It has been a rough few weeks for the global Internet, given numerous submarine cable failures and the largest DDOS attack ever reported. While we’re hard-pressed to find evidence of the purported global Internet slowdown due to the DDOS attack, the dramatic impacts of yesterday’s SMW4 submarine cable cut were profound. Recent reports that the cable break was the result of sabotage make the incident even more intriguing. In this blog, we detail what happened to some of the providers in four countries along the route of the cable: Egypt, Saudi Arabia, Pakistan and India.
Impacts of the loss of SeaMeWe-4
This month’s submarine cable outages have profoundly degraded connectivity to the Middle East, Asia and Africa. In particular, last week’s EASSy and SEACOM outages wiped out connectivity in parts of East Africa from Djibouti to South Africa. As if that weren’t bad enough, the biggest submarine cable connecting Europe and Asia, SeaMeWe-4, suffered a failure at 6:20 UTC, 27 March.
Later in the day, the Egyptian Naval forces claimed that they had caught divers sabotaging a submarine cable off the coast of Alexandria, Egypt. In any event, SMW4 clearly suffered a major failure, and as we will see below, caused widespread disruption of Internet services from Egypt to Pakistan.
These plots of latency measurements below show that westbound transit to Europe for many of these providers was either degraded or unavailable due to the SMW4 cut off the coast of Alexandria, Egypt. These providers fell back on eastbound transit through the Far East, but these backup paths weren’t always up to carrying the load.
Immediately following the cut (marked with a red line), Egyptian incumbent, Telecom Egypt, experienced a brief disruption in Internet transit followed by a reshuffling of its transit providers as it lost service from Level3 and NTT.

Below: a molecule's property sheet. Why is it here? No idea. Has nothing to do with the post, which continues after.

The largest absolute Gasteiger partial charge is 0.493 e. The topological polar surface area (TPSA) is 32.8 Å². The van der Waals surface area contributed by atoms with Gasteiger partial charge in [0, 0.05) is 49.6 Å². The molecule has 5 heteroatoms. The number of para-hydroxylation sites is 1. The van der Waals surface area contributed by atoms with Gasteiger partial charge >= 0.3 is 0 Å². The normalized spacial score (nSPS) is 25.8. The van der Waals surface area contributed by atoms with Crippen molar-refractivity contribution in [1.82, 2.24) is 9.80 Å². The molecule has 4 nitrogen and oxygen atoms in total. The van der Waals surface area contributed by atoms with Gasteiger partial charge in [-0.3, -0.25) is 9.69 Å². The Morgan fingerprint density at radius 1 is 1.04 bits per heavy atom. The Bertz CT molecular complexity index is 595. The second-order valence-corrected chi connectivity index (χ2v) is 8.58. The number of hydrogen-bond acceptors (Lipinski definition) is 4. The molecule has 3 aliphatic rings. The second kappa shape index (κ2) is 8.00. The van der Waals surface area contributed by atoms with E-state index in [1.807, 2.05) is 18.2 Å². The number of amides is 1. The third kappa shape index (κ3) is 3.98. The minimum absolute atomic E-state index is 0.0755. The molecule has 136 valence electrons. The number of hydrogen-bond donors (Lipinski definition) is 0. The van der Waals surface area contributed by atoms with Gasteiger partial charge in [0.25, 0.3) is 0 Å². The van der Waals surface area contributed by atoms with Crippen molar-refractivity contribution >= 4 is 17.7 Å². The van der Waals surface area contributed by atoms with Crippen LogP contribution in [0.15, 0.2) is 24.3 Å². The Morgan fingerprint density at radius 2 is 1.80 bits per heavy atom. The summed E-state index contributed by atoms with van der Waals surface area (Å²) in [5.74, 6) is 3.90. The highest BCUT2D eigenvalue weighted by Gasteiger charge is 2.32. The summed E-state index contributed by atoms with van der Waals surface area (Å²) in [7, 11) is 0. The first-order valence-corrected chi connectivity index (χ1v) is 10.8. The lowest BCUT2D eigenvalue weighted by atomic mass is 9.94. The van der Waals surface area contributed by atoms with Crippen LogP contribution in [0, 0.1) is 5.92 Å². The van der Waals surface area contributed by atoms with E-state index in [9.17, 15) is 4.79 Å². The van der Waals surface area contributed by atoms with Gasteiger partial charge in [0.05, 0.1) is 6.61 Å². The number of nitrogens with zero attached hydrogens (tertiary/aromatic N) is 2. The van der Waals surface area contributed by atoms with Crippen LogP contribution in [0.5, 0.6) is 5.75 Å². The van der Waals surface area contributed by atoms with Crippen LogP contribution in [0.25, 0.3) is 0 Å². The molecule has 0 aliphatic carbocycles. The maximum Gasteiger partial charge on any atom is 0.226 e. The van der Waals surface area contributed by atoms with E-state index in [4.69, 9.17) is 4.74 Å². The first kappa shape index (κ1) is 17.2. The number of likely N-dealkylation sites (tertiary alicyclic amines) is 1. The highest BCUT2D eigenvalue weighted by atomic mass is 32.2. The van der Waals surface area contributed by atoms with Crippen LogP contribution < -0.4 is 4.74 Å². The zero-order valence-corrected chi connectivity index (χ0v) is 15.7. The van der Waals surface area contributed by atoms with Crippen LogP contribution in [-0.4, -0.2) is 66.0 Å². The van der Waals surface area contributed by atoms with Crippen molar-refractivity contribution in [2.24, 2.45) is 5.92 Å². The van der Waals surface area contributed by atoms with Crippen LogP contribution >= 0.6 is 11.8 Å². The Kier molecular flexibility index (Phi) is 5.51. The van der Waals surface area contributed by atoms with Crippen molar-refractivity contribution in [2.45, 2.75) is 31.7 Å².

The loss of service from Level3 and NTT and gain of eastbound providers Bharti and Singapore Telecom (SingTel) is much clearer when the same data is viewed as a stacked graph of counts of traceroutes crossing through various providers into TE’s network:
Saudi Arabian incumbent, Saudi Telecom (STC), experienced dramatic increases in latencies to Europe as traffic shifted away from the severed submarine cable.
Headed the other direction from Saudi Arabia to Hong Kong, the cut caused STC to reshuffle its transit, but without the dramatic rises in latencies.
UAE (added 2 April)
As was the case with other Middle Eastern providers, Etisalat experienced a dramatic shift in traffic from Europe and the west, but less so from the east.
Emirates Integrated Telecommunications Company also known by its retail name, “Du”, appears to have weathered the cable cut without significant disruptions to either the west or the east.
The impact of the SMW4 cut on the Pakistani Internet has been severe, as reported by the Pakistani media.
Pakistani incumbent, PTCL, was already struggling due to the recent loss of another major submarine cable. The graph on the left shows that latencies from Frankfurt to PTCL went through the roof as traffic was re-routed around the world to get to Pakistan. From Singapore, (on the right) there was a minor disturbance, but not nearly as crippling as for westbound traffic.
For Pakistan’s other international gateway, Transworld, the impacts were severe when connecting to both the west and the east.
With the loss of SMW4, India-based Bharti lost its main route to the west. Delays for Internet traffic coming from western Europe spiked. From the east, things were fine.
Like Bharti, Vodafone India experienced dramatic increases in latencies for connections to and through Europe.
When connecting through the East, Vodafone India was largely stable. In fact, from Los Angeles, latencies improved slightly as traffic from LA was allowed to go a slightly shorter (and presumably more expensive) path across the Pacific Ocean instead of the Atlantic to get to India.
For me, one of the takeaways from the above analysis is that many of these providers have carefully engineered geographic diversity into their submarine cable strategy. However, the backup paths don’t always deliver relief. In Pakistan, for example, the loss of westbound transit has virtually crippled the Internet despite the fact that eastbound routes stayed up. It is almost the mirror image of the impact on Bangladesh in last year’s SMW4 cable cut near Singapore. In that case, Bangladesh lost eastbound transit due to the cable cut and the westbound backup just didn’t have the bandwidth to handle the load, leaving the country essentially cut off.
Finally, I’ll be giving a talk next month in Paris about visualizing the impacts of submarine cable breaks such as yesterday’s SMW4 cut at Suboptic 2013, the world’s largest conference about the submarine cable business. We obviously have a lot more to discuss now as an industry. If you are attending, please stop by and introduce yourself.